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The Manchester Martyrs
(Roud 3029)
Michael Flanagan
Luogh, Doolin
Recorded in singer’s home, August 1974

Carroll Mackenzie Collection

 

It was in November I well remember,
Six noble heroes to Manchester came.
It was their intention I now will mention,
To free old Ireland from all tyrant chains.
The police they viewed them as if they knew them,
And to pursue them they ne’er did fail.
They did surround them with handcuffs bound them,
And marched them prisoners to Bellevue Gaol.

When Allen heard that those men were taken,
To O’Brien and Larkin he quickly flew.
Saying to Colonel Kiely, ‘My heart is breaking,
Six noble heroes what shall they do?’
Oh they went together like loyal brothers
And like loyal brothers they did agree,
Saying, ‘Let every man go up to the van,
We will smash it open and set them free.’

At eight o’clock on that fateful morning
When wicked Calcraft* did appear,
They raised their heads and they kissed each other,
Ah well they knew their last end was near.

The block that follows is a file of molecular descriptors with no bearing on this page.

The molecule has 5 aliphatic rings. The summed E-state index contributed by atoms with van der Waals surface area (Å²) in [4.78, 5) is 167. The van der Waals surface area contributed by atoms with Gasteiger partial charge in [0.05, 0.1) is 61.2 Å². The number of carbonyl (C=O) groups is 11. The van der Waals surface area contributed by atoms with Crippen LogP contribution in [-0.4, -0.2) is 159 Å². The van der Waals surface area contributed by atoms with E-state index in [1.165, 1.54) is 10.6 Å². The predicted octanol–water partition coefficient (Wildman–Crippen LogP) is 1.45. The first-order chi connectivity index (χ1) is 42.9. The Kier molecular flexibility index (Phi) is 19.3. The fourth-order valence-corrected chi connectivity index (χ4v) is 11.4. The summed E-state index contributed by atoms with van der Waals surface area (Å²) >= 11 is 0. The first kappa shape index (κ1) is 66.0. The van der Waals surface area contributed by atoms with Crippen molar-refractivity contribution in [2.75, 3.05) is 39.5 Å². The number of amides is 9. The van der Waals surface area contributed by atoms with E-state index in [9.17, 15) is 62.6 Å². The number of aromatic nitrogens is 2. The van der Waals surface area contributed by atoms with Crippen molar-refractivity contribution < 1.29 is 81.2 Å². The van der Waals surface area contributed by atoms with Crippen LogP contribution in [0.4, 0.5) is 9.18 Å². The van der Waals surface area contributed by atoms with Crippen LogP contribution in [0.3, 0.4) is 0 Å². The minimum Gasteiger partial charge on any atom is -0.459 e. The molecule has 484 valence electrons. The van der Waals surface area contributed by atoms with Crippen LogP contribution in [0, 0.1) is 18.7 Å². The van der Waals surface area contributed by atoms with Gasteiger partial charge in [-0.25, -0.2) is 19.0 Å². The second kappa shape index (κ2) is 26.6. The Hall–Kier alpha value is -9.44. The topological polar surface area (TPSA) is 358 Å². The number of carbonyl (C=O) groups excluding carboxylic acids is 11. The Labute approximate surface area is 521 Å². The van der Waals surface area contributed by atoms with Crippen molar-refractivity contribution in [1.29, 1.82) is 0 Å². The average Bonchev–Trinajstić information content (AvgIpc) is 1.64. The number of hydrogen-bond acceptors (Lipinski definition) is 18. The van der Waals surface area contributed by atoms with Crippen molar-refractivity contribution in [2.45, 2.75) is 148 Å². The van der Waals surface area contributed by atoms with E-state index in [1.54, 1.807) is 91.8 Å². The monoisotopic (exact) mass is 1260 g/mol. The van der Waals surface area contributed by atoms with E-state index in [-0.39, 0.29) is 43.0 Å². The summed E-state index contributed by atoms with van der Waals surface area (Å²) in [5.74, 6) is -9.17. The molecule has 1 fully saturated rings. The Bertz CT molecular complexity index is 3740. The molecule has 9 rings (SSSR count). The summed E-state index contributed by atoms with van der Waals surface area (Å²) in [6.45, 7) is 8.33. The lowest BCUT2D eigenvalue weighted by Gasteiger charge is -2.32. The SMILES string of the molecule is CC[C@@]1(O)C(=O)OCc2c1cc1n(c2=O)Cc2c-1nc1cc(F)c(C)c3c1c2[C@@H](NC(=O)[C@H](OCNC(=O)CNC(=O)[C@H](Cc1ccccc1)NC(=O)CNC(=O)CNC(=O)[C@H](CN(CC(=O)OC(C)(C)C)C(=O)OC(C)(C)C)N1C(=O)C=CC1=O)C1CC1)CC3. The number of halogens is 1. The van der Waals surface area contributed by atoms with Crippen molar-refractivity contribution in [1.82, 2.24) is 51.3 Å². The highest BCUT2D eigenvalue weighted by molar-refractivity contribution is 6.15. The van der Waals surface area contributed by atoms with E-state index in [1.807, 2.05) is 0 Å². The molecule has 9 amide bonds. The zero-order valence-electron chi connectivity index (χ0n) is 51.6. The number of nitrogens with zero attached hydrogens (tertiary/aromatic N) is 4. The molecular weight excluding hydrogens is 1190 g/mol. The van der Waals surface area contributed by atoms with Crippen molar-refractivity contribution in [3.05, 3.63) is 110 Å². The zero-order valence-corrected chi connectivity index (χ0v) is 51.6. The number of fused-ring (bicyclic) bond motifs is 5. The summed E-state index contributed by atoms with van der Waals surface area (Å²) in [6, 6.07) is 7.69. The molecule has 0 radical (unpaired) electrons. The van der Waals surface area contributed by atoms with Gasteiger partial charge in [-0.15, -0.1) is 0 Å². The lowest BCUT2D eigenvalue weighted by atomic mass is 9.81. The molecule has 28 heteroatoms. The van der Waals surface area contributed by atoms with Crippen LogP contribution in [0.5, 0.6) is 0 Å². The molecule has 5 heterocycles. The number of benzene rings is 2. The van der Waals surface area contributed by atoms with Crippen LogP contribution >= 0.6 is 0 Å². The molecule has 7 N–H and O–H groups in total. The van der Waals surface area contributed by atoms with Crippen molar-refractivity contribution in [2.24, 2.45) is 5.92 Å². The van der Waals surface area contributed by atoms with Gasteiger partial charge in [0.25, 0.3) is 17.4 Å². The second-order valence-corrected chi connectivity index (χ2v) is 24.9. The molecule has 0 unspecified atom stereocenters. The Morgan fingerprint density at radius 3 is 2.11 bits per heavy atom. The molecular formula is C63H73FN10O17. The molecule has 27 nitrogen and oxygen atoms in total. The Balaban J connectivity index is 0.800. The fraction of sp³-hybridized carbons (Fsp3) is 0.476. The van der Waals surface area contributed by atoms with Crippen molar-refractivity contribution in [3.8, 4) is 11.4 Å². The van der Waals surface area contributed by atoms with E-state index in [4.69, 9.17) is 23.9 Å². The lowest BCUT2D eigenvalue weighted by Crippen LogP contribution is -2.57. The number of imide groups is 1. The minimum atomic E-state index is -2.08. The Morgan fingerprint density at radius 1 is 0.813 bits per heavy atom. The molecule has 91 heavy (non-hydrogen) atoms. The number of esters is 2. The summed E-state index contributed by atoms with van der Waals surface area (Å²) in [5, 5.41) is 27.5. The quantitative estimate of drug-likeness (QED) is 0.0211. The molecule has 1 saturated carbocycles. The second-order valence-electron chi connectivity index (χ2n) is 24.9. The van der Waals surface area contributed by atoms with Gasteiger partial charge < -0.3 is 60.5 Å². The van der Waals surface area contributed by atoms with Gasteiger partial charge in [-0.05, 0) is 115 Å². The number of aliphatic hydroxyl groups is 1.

Up to the gallows they looked around them
Like sons of Erin what could be seen,
For miles around them they came in thousands
To see those heroes dying for the green.

Oh their graves are made in holy Ireland
And holy angels around them stand,
St Patrick made them, with his joyous blessing,
‘You’re welcome heroes to our heavenly land.’
St Patrick made them with his joyous blessings
With his coat of arms and flag of green.

* William Calcraft, a famous English hangman


"On November 23rd 1867, William Phillip Allen, Michael Larkin and Michael O'Brien were executed for their part in the escape of two leading members of the Fenian movement, Thomas Kelly and Timothy Deasy from a prison van transporting them to Belle Vue Gaol in Manchester. In the course of the escape a policeman was accidentally shot and killed. The executions of Allen, Larkin and O’Brien in Salford Gaol in 1867 were followed a year later by that of Fenian Michael Barratt in Old Newgate, in London; Barratt’s execution was the last public hanging to be carried out in Britain. The executions were responsible for a huge increase in popular support for Fenianism in Ireland and the partial reconciliation between the Catholic Church and the Fenian Movement."

Reference:
The Manchester Martyrs: A Fenian Tragedy, Paul Rose, M.P.
More Irish Street Ballads, Colm O Lochlainn.
Jim Carroll


See also
The Manchester Martyrs sung by Austin Flanagan
The Manchester Martyrs sung by Tom Lenihan


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